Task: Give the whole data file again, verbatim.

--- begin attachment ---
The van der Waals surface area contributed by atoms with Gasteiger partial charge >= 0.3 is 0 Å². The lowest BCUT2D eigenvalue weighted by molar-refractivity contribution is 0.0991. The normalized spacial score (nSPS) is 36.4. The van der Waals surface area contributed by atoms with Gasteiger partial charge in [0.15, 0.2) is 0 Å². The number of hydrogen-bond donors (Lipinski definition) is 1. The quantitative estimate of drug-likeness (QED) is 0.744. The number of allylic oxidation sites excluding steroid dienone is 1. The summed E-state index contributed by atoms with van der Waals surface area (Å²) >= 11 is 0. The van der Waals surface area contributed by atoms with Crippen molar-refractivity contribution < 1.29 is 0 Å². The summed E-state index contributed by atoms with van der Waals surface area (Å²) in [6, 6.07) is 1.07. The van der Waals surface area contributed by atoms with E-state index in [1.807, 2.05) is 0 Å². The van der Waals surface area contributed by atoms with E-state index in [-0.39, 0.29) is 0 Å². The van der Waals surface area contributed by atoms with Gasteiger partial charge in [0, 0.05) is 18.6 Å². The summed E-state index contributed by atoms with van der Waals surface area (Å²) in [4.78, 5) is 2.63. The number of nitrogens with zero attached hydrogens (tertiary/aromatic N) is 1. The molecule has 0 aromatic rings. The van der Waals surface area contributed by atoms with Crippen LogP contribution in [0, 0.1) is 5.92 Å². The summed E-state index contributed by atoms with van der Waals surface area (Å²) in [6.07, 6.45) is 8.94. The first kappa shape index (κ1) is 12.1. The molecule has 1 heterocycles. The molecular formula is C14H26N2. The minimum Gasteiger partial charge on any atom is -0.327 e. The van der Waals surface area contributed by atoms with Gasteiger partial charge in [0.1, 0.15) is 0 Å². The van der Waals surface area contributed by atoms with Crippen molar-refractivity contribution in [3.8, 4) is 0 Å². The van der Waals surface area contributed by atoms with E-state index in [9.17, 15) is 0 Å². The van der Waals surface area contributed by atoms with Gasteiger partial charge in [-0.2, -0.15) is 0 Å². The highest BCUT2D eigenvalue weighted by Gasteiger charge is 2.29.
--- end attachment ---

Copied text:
The van der Waals surface area contributed by atoms with Gasteiger partial charge >= 0.3 is 0 Å². The lowest BCUT2D eigenvalue weighted by molar-refractivity contribution is 0.0991. The normalized spacial score (nSPS) is 36.4. The van der Waals surface area contributed by atoms with Gasteiger partial charge in [0.15, 0.2) is 0 Å². The number of hydrogen-bond donors (Lipinski definition) is 1. The quantitative estimate of drug-likeness (QED) is 0.744. The number of allylic oxidation sites excluding steroid dienone is 1. The summed E-state index contributed by atoms with van der Waals surface area (Å²) >= 11 is 0. The van der Waals surface area contributed by atoms with Crippen molar-refractivity contribution < 1.29 is 0 Å². The summed E-state index contributed by atoms with van der Waals surface area (Å²) in [6, 6.07) is 1.07. The van der Waals surface area contributed by atoms with E-state index in [1.807, 2.05) is 0 Å². The van der Waals surface area contributed by atoms with E-state index in [-0.39, 0.29) is 0 Å². The van der Waals surface area contributed by atoms with Gasteiger partial charge in [0, 0.05) is 18.6 Å². The summed E-state index contributed by atoms with van der Waals surface area (Å²) in [4.78, 5) is 2.63. The number of nitrogens with zero attached hydrogens (tertiary/aromatic N) is 1. The molecule has 0 aromatic rings. The van der Waals surface area contributed by atoms with Crippen LogP contribution in [0, 0.1) is 5.92 Å². The summed E-state index contributed by atoms with van der Waals surface area (Å²) in [6.07, 6.45) is 8.94. The first kappa shape index (κ1) is 12.1. The molecule has 1 heterocycles. The molecular formula is C14H26N2. The minimum Gasteiger partial charge on any atom is -0.327 e. The van der Waals surface area contributed by atoms with Gasteiger partial charge in [0.1, 0.15) is 0 Å². The van der Waals surface area contributed by atoms with Crippen molar-refractivity contribution in [3.8, 4) is 0 Å². The van der Waals surface area contributed by atoms with E-state index in [9.17, 15) is 0 Å². The van der Waals surface area contributed by atoms with Gasteiger partial charge in [-0.2, -0.15) is 0 Å². The highest BCUT2D eigenvalue weighted by Gasteiger charge is 2.29.